This, I’ve learned, could have only been a lone, mature male — females almost never leave their burrows during the day. I saw several others crossing the road. We were wandering Mission Viejo all together in the warm evening. Normally they hunt insects, and even lizards and frogs, by night, injecting their venom into the animal to predigest it, but these tarantulas were on a different mission: each in search of a female in her burrow lined with silk to keep the walls from caving in. He might travel as much as three or four miles each night until he found her. He would follow her scent to the den’s opening and rub the strands of its silk funnel and, if she was receptive, she would emerge. Afterward she might eat him.
* * *
Nearing the highway, I hopped another gate. Just as I was about to breathe easy, three more cars came down the road from a sandpit facility. I wondered if they’d gotten word from that earlier caravan and were out to intercept me. But they drove past me and stopped at a second gate at the highway, and several of the men left their cars, but only to open and shut the gate. I walked west on the shoulder of narrow Ortega Highway until, at last light, I dove back onto Mission Viejo land through a gap in the barbwire where the fence tapered to a massive concrete culvert. I thought about sleeping in the culvert itself, but went up the hillside. Too nervous or tired to set up a tent, I kept imagining that someone might spot me from the ridge above. But in a ranch of this size it was unlikely. The night was warm and I unzipped my bag, turning it into a blanket, and I lay underneath it. A few stray ants found their way in. Big ones. I tried to ignore them, even after one bit me between my toes. Bright moon, unsteady dreams.
Sometime later I shot upright when an animal called loudly twenty feet from me. It sounded like “Whoa,” or “Nooo,” or “Zoe” — a gruff exhalation, almost human. It was like no deer snort I’d ever heard. I fumbled for my headlamp and swung the light. Only bare earth and grass. I didn’t think it was a wild boar. I wondered if it was a mountain lion. My heart was racing, and for a few minutes I sat upright in the moonlight. I told myself that, whatever it was, it was gone.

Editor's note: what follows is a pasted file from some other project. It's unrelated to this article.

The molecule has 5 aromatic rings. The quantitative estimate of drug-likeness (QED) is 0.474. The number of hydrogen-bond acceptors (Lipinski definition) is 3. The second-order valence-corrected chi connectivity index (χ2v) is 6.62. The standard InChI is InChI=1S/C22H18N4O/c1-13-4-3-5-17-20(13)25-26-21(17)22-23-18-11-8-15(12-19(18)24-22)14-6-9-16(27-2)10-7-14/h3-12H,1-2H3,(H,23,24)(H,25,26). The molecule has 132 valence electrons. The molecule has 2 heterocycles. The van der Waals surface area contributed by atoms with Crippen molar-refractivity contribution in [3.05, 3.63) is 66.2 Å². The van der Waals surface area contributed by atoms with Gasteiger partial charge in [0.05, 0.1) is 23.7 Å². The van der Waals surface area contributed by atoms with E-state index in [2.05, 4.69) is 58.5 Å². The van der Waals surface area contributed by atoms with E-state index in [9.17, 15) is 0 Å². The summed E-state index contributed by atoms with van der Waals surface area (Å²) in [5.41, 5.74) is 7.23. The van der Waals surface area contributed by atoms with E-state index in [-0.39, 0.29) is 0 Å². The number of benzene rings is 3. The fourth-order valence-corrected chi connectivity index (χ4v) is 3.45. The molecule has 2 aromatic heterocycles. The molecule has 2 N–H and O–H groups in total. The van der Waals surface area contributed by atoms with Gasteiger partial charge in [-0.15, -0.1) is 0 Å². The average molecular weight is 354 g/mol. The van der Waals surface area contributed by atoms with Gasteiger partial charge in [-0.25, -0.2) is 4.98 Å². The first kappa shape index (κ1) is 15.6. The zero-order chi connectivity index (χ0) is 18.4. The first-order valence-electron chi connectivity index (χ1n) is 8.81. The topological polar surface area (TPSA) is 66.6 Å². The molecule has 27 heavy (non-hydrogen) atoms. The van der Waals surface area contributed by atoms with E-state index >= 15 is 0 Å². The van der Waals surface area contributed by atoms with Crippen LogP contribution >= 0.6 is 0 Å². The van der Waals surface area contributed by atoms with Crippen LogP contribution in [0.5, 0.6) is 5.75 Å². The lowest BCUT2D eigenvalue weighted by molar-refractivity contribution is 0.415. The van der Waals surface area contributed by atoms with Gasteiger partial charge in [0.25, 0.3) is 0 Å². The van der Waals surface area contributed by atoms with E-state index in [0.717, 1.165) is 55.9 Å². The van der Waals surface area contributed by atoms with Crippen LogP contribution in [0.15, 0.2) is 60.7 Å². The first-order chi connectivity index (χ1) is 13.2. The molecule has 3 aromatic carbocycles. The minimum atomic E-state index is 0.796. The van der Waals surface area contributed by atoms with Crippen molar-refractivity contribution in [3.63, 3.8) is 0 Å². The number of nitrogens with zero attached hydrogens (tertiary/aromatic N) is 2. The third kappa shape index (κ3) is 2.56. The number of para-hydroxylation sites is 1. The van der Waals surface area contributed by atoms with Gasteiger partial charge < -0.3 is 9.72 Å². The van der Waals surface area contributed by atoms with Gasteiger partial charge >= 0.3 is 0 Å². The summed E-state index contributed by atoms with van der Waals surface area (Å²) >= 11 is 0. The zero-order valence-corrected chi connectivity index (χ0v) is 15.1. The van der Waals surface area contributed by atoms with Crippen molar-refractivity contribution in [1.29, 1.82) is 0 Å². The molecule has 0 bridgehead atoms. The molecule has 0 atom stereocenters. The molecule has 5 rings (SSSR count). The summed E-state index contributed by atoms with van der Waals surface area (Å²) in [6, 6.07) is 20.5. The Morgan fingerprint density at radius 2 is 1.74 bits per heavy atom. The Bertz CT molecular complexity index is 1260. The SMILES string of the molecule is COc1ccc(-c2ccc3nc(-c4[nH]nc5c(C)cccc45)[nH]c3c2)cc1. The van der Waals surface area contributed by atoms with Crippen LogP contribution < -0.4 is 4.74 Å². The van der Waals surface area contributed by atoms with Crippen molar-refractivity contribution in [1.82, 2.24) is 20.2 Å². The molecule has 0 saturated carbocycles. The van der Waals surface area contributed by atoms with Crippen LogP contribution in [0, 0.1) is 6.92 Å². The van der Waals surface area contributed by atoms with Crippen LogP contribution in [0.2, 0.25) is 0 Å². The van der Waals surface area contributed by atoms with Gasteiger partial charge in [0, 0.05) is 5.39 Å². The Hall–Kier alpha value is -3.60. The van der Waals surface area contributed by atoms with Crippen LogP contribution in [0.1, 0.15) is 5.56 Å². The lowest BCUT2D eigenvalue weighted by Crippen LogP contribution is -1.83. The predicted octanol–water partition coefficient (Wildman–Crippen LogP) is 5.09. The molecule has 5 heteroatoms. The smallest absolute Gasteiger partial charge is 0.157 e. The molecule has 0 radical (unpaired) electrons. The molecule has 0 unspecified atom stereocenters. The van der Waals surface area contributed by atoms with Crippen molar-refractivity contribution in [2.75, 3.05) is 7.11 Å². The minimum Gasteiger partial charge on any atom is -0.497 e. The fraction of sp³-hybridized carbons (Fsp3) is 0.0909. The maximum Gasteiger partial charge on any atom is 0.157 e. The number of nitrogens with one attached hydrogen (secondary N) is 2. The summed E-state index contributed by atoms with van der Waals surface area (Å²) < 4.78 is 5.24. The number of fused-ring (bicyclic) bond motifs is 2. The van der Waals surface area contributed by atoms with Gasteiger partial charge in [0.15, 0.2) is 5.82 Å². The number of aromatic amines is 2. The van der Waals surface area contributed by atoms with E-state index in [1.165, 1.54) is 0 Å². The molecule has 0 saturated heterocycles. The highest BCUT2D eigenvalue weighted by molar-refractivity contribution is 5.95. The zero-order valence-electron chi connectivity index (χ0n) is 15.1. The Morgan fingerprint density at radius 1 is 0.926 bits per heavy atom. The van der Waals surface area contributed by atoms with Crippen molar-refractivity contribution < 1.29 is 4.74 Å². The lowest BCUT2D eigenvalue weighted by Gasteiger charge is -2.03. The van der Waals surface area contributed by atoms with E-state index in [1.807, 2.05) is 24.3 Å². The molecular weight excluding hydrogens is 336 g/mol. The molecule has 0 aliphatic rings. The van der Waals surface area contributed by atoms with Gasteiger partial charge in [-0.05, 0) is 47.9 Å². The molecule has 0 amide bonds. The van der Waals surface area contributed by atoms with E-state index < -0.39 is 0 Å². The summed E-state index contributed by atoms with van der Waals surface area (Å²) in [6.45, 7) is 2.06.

Later I confirmed it, after listening to recordings of vocalizations. It was a mountain lion: an animal that can leap eighteen feet into the air, and up to forty feet across the ground. That can easily weigh 150 pounds and will take down larger prey by leaping onto its back and severing its spinal cord at the neck, biting its jugular, or clamping its windpipe shut until it asphyxiates. I wonder if this ghost cat kept walking, unsure and ultimately afraid of what I was. They walk six or so miles each night on a much larger territorial circuit — almost the distance I was averaging each day. They need roughly one deer a week to survive. Or maybe the cat sat nearby to watch me settle back into sleep, its muscular tail flicking silently in the lunar glow.
Nick Neely is the author of Coast Range. The recipient of PEN/Northwest’s Margery Davis Boyden Wilderness Writing Residency and the 2015 John Burroughs Nature Essay Award, his work appears in Orion, Mother Jones, Ecotone, Kenyon Review, and The Southern Review. He lives in Hailey, Idaho, with his wife, the painter Sarah Bird.
Excerpted from Alta California: From San Diego to San Francisco, A Journey on Foot to Rediscover the Golden State, by Nick Neely. Copyright © 2019 by Nick Neely. Reprinted with permission of the publisher, Counterpoint. All rights reserved.